In Graham Greene’s classic novel, “The End of the Affair,” a mediocre government functionary is described as being “important rather as an elephant is important, from the size of his department.”
The biggest “elephant” in the nation would seem to be the most important man in the nation, President Barack Obama. Obama is remarkable in that in memory no one has risen to such heights based on so few apparent accomplishments.
At Harvard Law School, Obama was by all accounts a fine student. Still, it is noteworthy that as president of the Law Review he never published a single signed piece. After law school he was given an advance to write a book about race and the law. Unable to finish the book on time he was given another advance. He never completed the book on what was ostensibly his specialty. Instead he wrote a memoir, “Dreams of My Father,” which thanks to journalist David Maraniss we now know contains multiple inaccuracies and outright invented occurrences.
Obama then took a position as Senior Lecturer at University of Chicago School of Law, one of the most prestigious law school in the nation. Again, this is unusual. Normally law schools, to say nothing of elite law schools, do not hire faculty who have never published on the law. Also, Senior Lecturer positions are usually used for established luminaries that the school wants on faculty for the status they provide. For example, Judge Richard Posner, one of our generation’s great jurists, is a Senior Lecturer at University of Chicago. But Obama got this position more as a coronation rather than based on any accomplishment.
Some years later Obama was elected to the Illinois State Legislature where he earned the reputation as “Senator Present,” an appellation he gained from his frequent use of the “present” vote to avoid having to support or oppose controversial bills.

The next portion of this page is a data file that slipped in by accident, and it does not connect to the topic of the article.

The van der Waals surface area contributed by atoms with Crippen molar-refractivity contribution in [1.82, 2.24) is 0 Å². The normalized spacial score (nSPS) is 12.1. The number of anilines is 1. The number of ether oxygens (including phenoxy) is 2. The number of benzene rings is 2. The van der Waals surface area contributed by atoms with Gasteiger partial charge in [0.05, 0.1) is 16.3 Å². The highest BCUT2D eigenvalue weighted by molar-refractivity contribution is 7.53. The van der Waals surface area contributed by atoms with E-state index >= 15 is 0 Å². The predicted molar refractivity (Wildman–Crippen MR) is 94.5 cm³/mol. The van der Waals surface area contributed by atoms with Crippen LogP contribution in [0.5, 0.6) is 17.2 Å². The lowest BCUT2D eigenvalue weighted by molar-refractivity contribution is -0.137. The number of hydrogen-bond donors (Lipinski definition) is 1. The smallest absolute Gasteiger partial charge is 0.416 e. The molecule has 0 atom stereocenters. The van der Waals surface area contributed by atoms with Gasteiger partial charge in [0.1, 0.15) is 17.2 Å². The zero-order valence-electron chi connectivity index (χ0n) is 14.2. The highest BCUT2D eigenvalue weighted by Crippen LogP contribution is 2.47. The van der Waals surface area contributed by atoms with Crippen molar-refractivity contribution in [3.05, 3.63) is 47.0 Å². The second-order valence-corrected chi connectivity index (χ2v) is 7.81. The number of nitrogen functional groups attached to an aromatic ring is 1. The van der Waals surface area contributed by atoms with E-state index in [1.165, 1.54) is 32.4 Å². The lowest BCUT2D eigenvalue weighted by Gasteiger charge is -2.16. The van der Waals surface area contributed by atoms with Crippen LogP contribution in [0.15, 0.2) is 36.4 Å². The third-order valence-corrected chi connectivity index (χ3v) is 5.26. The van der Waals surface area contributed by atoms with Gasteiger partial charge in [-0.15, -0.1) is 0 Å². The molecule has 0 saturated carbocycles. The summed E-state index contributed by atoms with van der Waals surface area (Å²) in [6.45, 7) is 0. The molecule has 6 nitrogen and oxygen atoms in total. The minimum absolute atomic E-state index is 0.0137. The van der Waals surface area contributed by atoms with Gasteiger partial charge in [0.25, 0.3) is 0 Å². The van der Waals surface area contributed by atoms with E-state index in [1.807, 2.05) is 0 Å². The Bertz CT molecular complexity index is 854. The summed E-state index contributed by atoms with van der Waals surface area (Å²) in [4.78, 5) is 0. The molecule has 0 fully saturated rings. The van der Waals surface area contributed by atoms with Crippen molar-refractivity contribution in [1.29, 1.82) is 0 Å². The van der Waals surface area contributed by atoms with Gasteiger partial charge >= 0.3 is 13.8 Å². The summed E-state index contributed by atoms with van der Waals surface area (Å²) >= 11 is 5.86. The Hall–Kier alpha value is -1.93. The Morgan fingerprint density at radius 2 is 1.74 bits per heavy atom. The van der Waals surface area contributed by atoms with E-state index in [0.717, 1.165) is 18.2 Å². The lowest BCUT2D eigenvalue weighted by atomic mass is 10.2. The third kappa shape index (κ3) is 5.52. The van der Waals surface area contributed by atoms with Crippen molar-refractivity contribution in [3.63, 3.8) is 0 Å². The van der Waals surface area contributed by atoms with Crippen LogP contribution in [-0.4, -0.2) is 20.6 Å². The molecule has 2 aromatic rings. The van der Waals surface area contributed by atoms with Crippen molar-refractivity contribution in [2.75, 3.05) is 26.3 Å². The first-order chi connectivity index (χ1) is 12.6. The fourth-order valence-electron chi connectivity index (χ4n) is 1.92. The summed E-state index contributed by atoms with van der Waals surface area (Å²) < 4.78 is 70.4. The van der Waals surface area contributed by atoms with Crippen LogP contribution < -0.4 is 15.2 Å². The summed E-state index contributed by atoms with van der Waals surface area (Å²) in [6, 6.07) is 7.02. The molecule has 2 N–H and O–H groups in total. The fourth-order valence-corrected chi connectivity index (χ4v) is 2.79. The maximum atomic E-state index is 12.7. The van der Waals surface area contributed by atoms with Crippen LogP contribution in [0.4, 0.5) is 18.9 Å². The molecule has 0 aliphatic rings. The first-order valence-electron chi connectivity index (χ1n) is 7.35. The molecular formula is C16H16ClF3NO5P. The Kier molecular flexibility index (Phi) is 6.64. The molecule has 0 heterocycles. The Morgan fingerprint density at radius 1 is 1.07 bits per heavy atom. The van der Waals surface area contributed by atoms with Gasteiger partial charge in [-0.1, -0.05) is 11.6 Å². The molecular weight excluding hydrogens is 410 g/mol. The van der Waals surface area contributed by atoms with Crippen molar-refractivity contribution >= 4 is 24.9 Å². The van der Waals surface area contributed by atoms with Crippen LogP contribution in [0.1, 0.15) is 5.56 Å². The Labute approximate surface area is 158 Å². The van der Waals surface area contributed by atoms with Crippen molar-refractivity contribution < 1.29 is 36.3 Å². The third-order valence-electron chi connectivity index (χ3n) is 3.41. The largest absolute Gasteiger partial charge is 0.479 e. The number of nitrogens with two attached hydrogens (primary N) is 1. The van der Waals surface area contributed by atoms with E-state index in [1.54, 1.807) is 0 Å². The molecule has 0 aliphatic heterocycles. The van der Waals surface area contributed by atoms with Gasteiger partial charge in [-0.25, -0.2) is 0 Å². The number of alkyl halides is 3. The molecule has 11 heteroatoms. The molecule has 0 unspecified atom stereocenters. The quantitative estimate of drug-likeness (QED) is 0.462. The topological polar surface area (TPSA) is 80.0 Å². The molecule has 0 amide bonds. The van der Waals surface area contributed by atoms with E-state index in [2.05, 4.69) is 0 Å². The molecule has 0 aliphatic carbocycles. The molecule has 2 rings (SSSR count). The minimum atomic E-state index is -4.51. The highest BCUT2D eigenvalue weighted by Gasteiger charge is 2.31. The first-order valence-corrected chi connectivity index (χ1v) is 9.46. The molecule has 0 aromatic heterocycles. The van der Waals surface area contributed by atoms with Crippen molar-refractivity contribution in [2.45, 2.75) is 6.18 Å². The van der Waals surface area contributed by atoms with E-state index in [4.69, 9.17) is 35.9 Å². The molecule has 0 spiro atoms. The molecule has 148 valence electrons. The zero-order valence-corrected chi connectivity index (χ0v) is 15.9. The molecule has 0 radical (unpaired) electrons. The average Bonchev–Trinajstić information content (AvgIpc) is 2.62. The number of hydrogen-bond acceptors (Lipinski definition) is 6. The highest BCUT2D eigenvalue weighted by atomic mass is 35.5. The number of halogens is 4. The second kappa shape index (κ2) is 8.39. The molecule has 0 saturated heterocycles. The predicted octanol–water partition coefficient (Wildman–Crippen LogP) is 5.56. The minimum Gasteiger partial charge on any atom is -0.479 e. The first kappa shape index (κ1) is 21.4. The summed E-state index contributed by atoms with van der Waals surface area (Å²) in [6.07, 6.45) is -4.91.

In 2004 Obama won a race for U.S. Senate. As a U.S. Senator, Obama authored no bills of note and chaired exactly one subcommittee, which he never bothered to convene.
So Barack Obama became President of the United States based more on personality rather than actual accomplishment. This has continued to manifest itself in his presidency. Obama was awarded the Nobel Prize for Peace less for what he had done, which was nothing, than who he was. Even Obama’s signature legislative accomplishment, the Affordable Care Act, popularly known as Obamacare, was actually more the result of congressional negotiation than presidential leadership.
If there is a lesson, it is that voters should be less impressed by what a candidates claim to be and more impressed by what candidates have accomplished. It isn’t about which candidate makes the best media star, but which one actually has a record that shows success at the hard work of actually making public policy.
Empty image appeals and personality based politics are now the norm in our politics. It is up to us the voters to look for candidates who perhaps have less flash but perhaps have more of the sobriety and work-ethic to actually make our government work. We need work-horses, not show-horses. And certainly no elephants.
Jon D. Schaff is a professor of political science at Northern State University in Aberdeen. His opinions are his own, not those of the university.